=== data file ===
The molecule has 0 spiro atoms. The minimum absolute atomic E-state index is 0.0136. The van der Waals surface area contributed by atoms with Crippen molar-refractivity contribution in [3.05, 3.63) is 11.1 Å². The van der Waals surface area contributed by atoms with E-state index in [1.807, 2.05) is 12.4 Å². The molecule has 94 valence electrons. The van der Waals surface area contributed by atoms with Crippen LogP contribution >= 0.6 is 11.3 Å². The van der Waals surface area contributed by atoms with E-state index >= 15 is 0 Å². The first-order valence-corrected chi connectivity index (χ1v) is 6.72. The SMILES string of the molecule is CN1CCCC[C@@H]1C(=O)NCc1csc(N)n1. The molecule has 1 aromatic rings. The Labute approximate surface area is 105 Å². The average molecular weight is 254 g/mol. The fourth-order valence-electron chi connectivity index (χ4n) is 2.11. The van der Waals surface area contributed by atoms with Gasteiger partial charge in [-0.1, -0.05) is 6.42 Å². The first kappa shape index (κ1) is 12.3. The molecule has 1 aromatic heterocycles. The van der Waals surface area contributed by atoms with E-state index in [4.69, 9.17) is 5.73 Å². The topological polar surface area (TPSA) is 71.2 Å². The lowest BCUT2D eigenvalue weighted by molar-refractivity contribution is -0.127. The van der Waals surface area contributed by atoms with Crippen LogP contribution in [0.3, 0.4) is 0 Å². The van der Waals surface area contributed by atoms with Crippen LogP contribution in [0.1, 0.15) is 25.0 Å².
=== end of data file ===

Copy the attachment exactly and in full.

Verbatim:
The molecule has 0 spiro atoms. The minimum absolute atomic E-state index is 0.0136. The van der Waals surface area contributed by atoms with Crippen molar-refractivity contribution in [3.05, 3.63) is 11.1 Å². The van der Waals surface area contributed by atoms with E-state index in [1.807, 2.05) is 12.4 Å². The molecule has 94 valence electrons. The van der Waals surface area contributed by atoms with Crippen LogP contribution >= 0.6 is 11.3 Å². The van der Waals surface area contributed by atoms with E-state index >= 15 is 0 Å². The first-order valence-corrected chi connectivity index (χ1v) is 6.72. The SMILES string of the molecule is CN1CCCC[C@@H]1C(=O)NCc1csc(N)n1. The molecule has 1 aromatic rings. The Labute approximate surface area is 105 Å². The average molecular weight is 254 g/mol. The fourth-order valence-electron chi connectivity index (χ4n) is 2.11. The van der Waals surface area contributed by atoms with Gasteiger partial charge in [-0.1, -0.05) is 6.42 Å². The first kappa shape index (κ1) is 12.3. The molecule has 1 aromatic heterocycles. The van der Waals surface area contributed by atoms with E-state index in [4.69, 9.17) is 5.73 Å². The topological polar surface area (TPSA) is 71.2 Å². The lowest BCUT2D eigenvalue weighted by molar-refractivity contribution is -0.127. The van der Waals surface area contributed by atoms with Crippen LogP contribution in [0.3, 0.4) is 0 Å². The van der Waals surface area contributed by atoms with Crippen LogP contribution in [0.1, 0.15) is 25.0 Å².